As I recall, we put the nettles into the stew I had bubbling on the wood stove. They nearly melted into it, much like spinach would. Cathy had gathered just the growing tops of the plants, with the top 2 sets of leaves, no more. We swished them in the basin of water to get the grit out ("ow ow ow!" said I. Cathy laughed at me. She didn't flinch!) They were just roughly chopped then put in the pot where they simmered for some length of time, no doubt. Copious wine always flowed at those potlucks and dinner was barely an afterthought.
Some weeks later when we visited her farm she showed me her huge patch, explaining that as the dogs love to pee on it, she always picked from the back. Good to know! She also explained that nettle seems to love to be peed on - in other words, a nitrogen rich soil makes them happy.
Once I knew what they looked like in the flesh, so to speak, I was on the hunt. I've learned, over the years, that they seem to live near farm gates, the old wooden ones of abandoned farms, and near the barns too. They like some sun, but if they're in full sun they'll mature past the eating stage before I can get to them.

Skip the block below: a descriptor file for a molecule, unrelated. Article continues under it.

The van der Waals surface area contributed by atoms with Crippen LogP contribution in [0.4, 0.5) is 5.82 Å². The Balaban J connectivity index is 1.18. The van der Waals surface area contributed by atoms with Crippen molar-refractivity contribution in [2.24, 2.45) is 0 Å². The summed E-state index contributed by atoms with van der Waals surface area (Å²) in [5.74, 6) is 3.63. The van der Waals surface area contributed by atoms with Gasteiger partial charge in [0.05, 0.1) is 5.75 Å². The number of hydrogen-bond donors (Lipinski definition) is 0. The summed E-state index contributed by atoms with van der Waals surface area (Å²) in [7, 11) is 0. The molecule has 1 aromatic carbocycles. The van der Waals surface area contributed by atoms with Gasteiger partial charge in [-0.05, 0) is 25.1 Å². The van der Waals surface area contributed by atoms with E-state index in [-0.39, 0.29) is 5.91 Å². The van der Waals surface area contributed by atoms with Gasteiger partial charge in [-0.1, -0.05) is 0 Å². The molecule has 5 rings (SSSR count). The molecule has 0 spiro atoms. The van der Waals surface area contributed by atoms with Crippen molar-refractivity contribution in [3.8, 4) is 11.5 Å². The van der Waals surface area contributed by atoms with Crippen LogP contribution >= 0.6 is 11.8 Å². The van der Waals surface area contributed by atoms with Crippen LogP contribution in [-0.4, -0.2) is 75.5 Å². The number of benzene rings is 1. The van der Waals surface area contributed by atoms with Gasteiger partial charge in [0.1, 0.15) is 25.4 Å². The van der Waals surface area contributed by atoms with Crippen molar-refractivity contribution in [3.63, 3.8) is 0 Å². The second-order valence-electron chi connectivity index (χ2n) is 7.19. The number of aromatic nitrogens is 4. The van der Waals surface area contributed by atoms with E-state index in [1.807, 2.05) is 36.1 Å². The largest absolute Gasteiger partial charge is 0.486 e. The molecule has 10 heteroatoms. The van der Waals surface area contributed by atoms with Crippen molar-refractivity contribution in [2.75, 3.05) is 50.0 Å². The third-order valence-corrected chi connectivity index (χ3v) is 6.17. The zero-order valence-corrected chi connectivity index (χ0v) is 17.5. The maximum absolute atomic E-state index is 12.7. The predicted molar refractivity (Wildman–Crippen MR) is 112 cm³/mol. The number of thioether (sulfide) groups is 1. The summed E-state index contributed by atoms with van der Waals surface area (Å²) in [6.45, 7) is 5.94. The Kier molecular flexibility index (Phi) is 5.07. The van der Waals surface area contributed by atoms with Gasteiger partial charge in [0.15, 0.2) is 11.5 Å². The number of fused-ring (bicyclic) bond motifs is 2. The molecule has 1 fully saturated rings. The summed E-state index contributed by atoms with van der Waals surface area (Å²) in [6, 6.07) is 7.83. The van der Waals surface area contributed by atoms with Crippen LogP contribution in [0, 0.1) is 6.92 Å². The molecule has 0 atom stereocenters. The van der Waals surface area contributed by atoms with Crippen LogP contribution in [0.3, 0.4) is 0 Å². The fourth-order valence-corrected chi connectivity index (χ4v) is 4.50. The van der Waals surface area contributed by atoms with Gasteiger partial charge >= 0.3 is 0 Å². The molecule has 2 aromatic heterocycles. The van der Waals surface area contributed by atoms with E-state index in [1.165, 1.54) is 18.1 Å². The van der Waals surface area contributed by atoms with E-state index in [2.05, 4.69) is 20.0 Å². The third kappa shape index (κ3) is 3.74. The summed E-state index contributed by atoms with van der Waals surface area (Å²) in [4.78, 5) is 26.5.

There's a tinge of colour to young nettles. When they're tiny, they can be almost red, then they change to a purplish hue with a hint of rose to the stem before becoming emerald green. This can make them easier to spot - easier, not easy. Nettles are cagey. We don't forage for nettles so much as hunt them. I've learned to look for plantain, first, for two reasons. First, because even though, like Cathy, I can now pick nettles without gloves and have learned to love the sting, even I can get fed up and need the spit poultice. Second, because it seems plantain is a sort of marker for nettle, where ever I see a seemingly large patch of plantain there may well be nettle nearby.
Another tangent, sorry. Most outdoors-y types will tell you, and it's true, that whenever you run into trouble with some plant or other, the cure is within 10 feet of what got you. Poison ivy? Look around, there is jewel weed. Rag weed allergy? There's golden rod, or maybe asters. Nettles? Plantain. However, sometimes, with plantain, it doesn't indicate nettles, but those dastardly biters, deerflies or blackflies. So I have learned is the case in my world, at least.
The sting of nettles is, of course, one of its gifts. Like bee sting therapy, it is good for the nerves, and although at the end of a nettle-ing day I may have lost some sensation in my fingertips it feels good. There is something called a nettle high that we foragers can become addicted to which I couldn't possibly explain, you'll know it if you ever feel it. Then there's urtication, which is to lightly whip an aching body part with a leafy stem, which is less painful than an accidental encounter and really does help, we've recently learned in this house. Pinched nerves and muscle aches have both responded well to that treatment and my (Scottish) grandmother swore by it for her aching knees.